Yippee ki yay MutherFucker!!!

Dr. Ephraim Goodweather is a young divorcee who is trying to save the world while he is trying to keep his relationship with his son strong. The guy banging Eph’s former wife is a dildo who gets what he deserves. Even though he’s a doctor, he’s still badass enough to fuck up a few vampires with brutal vengeance. Etc. Probably the think that irked me the most was how Vampirism was treated as a blood disease, leaving the same taste in my mouth when I found out that, in Star Wars Ep. 1, the Force could be detected with a blood test.


Nearly every movie Guillermo has made has been unapologetically mythical and hasn’t had to rely on trying to present “scientific reasoning” for every creature of fantasy. Hell, Pan’s Labyrinth was so anti-scientific in this regard that if you don’t believe in creatures of fantasy, the ending meant that a little girl died horribly and without mercy and did not find any salvation in any way. It was a movie that forced you to believe in ginormic frogs, and fairies, and other crazy shit, otherwise the ending would’ve been too horrible to bear. But, with The Strain, Guillermo has done the exact opposite, explaining even the vampire’s fear of crucifixes in a way that can be measured and analyzed.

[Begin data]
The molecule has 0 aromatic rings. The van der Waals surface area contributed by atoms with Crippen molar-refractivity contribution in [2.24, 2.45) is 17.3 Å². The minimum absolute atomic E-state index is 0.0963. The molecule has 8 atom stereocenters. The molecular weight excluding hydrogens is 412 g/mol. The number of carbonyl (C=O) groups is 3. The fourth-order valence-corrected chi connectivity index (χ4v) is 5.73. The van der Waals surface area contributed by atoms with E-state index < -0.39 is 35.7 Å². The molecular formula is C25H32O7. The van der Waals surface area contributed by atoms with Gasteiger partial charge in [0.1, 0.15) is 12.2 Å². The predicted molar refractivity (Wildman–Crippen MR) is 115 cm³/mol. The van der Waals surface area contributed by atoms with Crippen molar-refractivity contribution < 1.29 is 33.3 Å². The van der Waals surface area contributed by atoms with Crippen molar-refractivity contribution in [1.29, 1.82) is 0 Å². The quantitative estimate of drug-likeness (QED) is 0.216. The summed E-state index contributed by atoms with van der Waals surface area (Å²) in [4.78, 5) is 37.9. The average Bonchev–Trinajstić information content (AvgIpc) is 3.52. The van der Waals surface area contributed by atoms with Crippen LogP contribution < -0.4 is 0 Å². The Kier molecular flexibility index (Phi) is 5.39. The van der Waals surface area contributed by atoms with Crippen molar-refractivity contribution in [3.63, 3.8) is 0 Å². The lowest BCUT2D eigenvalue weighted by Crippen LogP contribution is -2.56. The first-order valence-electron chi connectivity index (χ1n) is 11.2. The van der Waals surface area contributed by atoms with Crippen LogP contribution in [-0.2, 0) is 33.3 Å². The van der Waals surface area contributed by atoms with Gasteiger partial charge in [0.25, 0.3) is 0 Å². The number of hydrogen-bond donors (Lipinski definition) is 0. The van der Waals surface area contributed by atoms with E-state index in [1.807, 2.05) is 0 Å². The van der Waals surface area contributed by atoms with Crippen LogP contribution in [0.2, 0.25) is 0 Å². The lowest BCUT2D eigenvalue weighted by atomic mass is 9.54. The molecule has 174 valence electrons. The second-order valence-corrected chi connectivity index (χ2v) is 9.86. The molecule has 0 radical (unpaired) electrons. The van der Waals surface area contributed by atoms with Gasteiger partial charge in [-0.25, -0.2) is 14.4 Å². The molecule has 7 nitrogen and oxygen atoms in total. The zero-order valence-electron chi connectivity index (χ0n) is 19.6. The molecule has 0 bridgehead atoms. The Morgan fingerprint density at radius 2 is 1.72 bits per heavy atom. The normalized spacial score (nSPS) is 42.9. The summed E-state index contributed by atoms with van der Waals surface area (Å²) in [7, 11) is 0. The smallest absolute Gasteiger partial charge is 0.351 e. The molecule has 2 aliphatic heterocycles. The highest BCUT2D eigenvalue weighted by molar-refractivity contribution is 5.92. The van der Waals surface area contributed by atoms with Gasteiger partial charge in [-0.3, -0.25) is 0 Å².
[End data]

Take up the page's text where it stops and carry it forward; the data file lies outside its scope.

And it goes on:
So, basically the reason I’m ambivalent about The Strain is because it doesn’t fit within Guillermo’s body of work. Which, admittedly, isn’t a good reason not to like a book, but I’m fucking writing this review, so I can say anything I want. As a stand-alone book, it works. But, with Guillermo’s name on it, I was expecting a profound piece of work. Instead, I ended up with CSI: Transylvania.

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I have been reading like a bastard lately and thought it was high time that I gave you some thoughtful reviews of the books that I have been reading. Well, thoughtful in the way that Charles Bronson was thoughtful about how he would murder some dude just for looking at him funny. Not a fan of reviews in general. Usually, they’re too long winded and are a blatant attempt by the critic to illustrate his/her superiority to the author of the book. Ultimately, these attempts only seem to exemplify the critic’s own inadequacies. So, without further ado, let’s explore my own flaccid literary skills.


Shit Son!! It's Charles Bronson!!!!

It isn’t that The Girl With the Dragon Tattoo is a bad book. But like it’s protagonist, Mikael Bloomkvist, it’s just trying to do too much.